FDA Approves New Treatments for Several Rare Cancers

In the midst of the dog days of summer, the U.S. Food and Drug Administration (FDA) has provided good news for the cancer community: It has approved two new anticancer therapeutics for the treatment of four rare types of cancer. On July 30, 2018, it approved a targeted radiotherapeutic—iobenguane iodine (I) 131 (Azedra)—for treating certain patients with two types of neuroendocrine tumors, pheochromocytomas and paragangliomas. Then, on Aug. 8, 2018, it approved an immunotherapeutic—mogamulizumab-kpkc (Poteligeo)—for treating certain patients with two types of non-Hodgkin lymphoma, mycosis fungoides and Sézary syndrome.

First FDA-approved treatment for pheochromocytomas and paragangliomas

Pheochromocytomas and paragangliomas are rare types of neuroendocrine tumors. Most patients have localized tumors that are presumed to be benign, but approximately 100 to 200 people in the United States are estimated to be diagnosed with malignant forms of these tumors each year. In about 25 percent of cases, pheochromocytomas and paragangliomas develop in people who have an inherited cancer-associated mutation, according to the National Cancer Institute (NCI).

Micrograph of a pheochromocytoma, a rare type of neuroendocrine tumor. Image by Nephron, via Wikipedia.

Pheochromocytomas and paragangliomas arise from cells in the adrenal glands, and cells along nerve pathways in the head, neck, and spine, respectively. In many cases, the cells in which these tumors originate secrete catecholamines, hormones that include epinephrine and norepinephrine. The secretion of large amounts of these hormones by these tumors can cause elevated blood pressure, palpitations, sweats, and anxiety.

Iobenguane, which is also known as metaiodobenzylguanidine (MIBG), is a molecule that is analogous to norepinephrine. It targets the norepinephrine transporter, which is present on the surface of norepinephrine-secreting pheochromocytomas and paragangliomas. Imaging using iobenguane labeled with either of the radionuclides I-123 or I-131 has been used to locate pheochromocytomas and paragangliomas in the body for cancer diagnosis and treatment monitoring since the early 1980s.

Azedra is a new version of iobenguane I-131 that delivers more radiation to tumors than the version used for imaging because of the technology used to generate it. The technology helps eliminate iobenguane that is not labeled with I-131 from being present in the final product, making Azedra a highly active targeted radiotherapeutic.

The FDA approval of Azedra is for the treatment of patients age 12 and older with locally advanced or metastatic pheochromocytoma or paraganglioma whose tumors test positive for the norepinephrine transporter using iobenguane imaging. The approval was based on results from a phase II clinical trial that showed that 25 percent of patients met the trial’s primary endpoint, which was a 50 percent or greater reduction in their use of medications to treat high blood pressure for at least six months.

One of the trial’s secondary endpoints was overall tumor response, and 22 percent of patients had either a partial or complete response.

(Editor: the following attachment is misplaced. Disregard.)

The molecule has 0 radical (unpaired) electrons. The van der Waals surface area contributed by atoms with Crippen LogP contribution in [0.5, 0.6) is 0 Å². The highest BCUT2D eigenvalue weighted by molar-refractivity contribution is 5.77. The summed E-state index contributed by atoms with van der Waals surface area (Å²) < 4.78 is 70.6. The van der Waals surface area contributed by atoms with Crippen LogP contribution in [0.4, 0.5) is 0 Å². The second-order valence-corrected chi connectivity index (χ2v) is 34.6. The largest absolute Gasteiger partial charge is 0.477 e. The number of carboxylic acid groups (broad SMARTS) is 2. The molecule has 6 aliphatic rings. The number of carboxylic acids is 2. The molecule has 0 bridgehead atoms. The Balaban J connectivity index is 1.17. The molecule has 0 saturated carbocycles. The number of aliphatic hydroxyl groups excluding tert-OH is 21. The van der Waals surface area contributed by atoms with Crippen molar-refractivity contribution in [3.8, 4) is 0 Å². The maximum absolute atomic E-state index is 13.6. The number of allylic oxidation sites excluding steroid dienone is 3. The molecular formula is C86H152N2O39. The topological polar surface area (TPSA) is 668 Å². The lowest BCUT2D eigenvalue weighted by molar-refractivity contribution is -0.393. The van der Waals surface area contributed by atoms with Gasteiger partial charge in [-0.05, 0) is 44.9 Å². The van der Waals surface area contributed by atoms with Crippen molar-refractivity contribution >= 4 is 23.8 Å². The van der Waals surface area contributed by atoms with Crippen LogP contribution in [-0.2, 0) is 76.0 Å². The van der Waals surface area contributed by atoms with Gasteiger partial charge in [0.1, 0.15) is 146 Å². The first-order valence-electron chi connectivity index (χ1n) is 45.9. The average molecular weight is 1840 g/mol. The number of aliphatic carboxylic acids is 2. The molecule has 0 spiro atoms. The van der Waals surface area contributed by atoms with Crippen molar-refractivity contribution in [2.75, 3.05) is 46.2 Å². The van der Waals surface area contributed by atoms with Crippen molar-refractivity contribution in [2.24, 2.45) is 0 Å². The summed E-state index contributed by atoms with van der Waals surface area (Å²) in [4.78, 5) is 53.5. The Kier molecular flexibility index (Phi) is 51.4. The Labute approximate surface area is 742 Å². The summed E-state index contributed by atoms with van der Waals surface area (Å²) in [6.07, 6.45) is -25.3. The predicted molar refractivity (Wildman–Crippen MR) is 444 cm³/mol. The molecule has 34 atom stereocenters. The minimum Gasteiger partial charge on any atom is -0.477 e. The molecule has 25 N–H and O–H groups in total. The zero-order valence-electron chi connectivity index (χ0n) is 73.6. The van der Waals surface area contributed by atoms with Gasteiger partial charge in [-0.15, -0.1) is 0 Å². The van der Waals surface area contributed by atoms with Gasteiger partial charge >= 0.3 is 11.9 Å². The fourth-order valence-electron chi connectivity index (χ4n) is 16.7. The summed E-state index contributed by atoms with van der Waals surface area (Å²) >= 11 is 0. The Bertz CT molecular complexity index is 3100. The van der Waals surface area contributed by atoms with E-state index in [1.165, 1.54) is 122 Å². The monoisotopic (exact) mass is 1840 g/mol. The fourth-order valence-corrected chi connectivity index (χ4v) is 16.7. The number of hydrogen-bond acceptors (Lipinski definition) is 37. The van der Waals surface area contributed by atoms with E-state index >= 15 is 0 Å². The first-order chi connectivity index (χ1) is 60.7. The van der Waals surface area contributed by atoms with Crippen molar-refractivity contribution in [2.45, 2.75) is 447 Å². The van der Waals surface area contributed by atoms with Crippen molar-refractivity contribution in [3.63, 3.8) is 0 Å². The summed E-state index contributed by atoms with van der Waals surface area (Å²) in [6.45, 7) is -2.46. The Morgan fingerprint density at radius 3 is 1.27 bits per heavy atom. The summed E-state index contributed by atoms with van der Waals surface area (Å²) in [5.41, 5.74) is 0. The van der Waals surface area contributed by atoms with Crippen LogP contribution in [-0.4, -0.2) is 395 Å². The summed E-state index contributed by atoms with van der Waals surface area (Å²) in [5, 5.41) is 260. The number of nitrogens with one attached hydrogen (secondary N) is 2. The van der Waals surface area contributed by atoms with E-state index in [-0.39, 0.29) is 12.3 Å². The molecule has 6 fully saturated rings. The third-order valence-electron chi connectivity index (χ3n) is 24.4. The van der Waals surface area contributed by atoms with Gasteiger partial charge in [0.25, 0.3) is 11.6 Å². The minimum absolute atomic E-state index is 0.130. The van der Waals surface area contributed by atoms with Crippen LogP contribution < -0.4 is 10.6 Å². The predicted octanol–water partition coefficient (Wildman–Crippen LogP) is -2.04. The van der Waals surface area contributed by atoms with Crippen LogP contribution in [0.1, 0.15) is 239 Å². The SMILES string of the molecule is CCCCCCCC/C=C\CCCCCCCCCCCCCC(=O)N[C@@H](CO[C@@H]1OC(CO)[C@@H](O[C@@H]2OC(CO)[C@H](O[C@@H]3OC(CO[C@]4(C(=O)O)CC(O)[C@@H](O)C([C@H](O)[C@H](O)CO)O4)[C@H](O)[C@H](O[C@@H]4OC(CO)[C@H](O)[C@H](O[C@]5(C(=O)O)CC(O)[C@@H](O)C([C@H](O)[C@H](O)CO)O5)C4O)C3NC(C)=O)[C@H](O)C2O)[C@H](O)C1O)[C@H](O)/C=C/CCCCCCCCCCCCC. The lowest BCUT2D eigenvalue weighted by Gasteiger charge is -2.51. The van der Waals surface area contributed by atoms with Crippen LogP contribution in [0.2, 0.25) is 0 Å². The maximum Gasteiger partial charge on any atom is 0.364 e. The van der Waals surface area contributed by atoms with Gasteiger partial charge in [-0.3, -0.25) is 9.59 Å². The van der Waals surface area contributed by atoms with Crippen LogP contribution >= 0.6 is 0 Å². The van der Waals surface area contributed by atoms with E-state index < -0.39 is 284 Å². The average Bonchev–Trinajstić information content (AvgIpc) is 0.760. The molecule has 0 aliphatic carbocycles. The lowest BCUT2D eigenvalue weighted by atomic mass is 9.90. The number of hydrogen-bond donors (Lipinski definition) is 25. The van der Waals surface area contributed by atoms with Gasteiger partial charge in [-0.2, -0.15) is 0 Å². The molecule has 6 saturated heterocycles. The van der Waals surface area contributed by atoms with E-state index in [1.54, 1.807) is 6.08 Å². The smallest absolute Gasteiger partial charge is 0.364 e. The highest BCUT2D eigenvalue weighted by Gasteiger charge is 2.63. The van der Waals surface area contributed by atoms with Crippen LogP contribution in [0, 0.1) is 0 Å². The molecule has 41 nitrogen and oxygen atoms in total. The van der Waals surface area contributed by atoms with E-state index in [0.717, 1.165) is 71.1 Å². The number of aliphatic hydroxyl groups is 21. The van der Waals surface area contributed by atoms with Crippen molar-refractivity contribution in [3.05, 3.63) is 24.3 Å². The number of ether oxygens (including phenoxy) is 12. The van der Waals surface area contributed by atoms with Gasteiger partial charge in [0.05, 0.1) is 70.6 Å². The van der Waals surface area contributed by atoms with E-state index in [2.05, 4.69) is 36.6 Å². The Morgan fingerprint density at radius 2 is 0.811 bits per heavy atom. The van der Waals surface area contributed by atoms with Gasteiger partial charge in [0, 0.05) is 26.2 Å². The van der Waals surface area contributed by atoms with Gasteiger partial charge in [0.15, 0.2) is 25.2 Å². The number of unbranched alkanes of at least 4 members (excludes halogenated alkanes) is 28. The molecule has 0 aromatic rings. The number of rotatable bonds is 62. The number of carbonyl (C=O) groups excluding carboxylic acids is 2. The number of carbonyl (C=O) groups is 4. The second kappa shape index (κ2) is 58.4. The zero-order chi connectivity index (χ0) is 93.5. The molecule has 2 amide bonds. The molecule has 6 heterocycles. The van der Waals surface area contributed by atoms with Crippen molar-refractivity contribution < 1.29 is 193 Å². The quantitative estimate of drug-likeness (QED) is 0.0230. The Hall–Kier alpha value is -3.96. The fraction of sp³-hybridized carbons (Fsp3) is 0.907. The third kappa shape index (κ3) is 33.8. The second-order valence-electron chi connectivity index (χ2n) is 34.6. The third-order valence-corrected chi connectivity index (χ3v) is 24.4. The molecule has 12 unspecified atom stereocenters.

A new immunotherapeutic for two cutaneous T-cell lymphomas

Micrograph of cutaneous T-cell lymphoma. Cutaneous T-cell lymphomas are a group of rare non-Hodgkin lymphomas that includes mycosis fungoides and Sézary syndrome. Image by Nephron via Wikipedia.

Cutaneous T-cell lymphomas are types of non-Hodgkin lymphoma that arise in immune cells called T cells. In these diseases, the cancerous T cells accumulate in the skin, resulting in an itchy, red rash.

Cutaneous T-cell lymphomas are rare types of cancer; researchers estimate that the incidence of these diseases in the United States is about 6.4 cases per million persons. Mycosis fungoides and Sézary syndrome account for about two-thirds of the cases of cutaneous T-cell lymphomas.

In many cases, the cancerous T cells in patients with mycosis fungoides or Sézary syndrome have a protein called CCR4 on their surface. The newly approved immunotherapeutic mogamulizumab-kpkc targets CCR4. Once mogamulizumab-kpkc attaches to CCR4 on the surface of the cancerous T cells, it flags the cancer cells to immune cells, which upon attaching to another part of mogamulizumab-kpkc are triggered to destroy the cancer cells.

The FDA approval of mogamulizumab-kpkc is for the treatment of adults who have mycosis fungoides or Sézary syndrome that has not responded to or has relapsed after treatment with at least one other systemic therapy. The approval was based on results from the MAVORIC phase III clinical trial, which were published recently in Lancet Oncology. In brief, the results showed that mogamulizumab-kpkc more than doubled progression-free survival for patients with relapsed or refractory mycosis fungoides or Sézary syndrome compared with vorinostat (Zolinza), which is a standard treatment in this clinical setting; the median progression-free survival was 7.6 months among those who received mogamulizumab-kpkc versus 3.1 months among those who received vorinostat.

More progress is needed against rare cancers

For three of the rare cancers discussed in this post—pheochromocytomas, paragangliomas, and Sézary syndrome—these FDA approvals mark the first time the agency has approved a drug specifically to treat these diseases. This highlights the need for more research into all types of cancer, including those that affect just small numbers of individuals.

Editor’s note: You can read about all the FDA approvals made from Aug. 1, 2017, to July 31, 2018, in the AACR Cancer Progress Report 2018, which will be released Sept. 12, 2018. The report will be freely available at cancerprogressreport.org, where you can also find the previous seven editions of the annual report.

 

 

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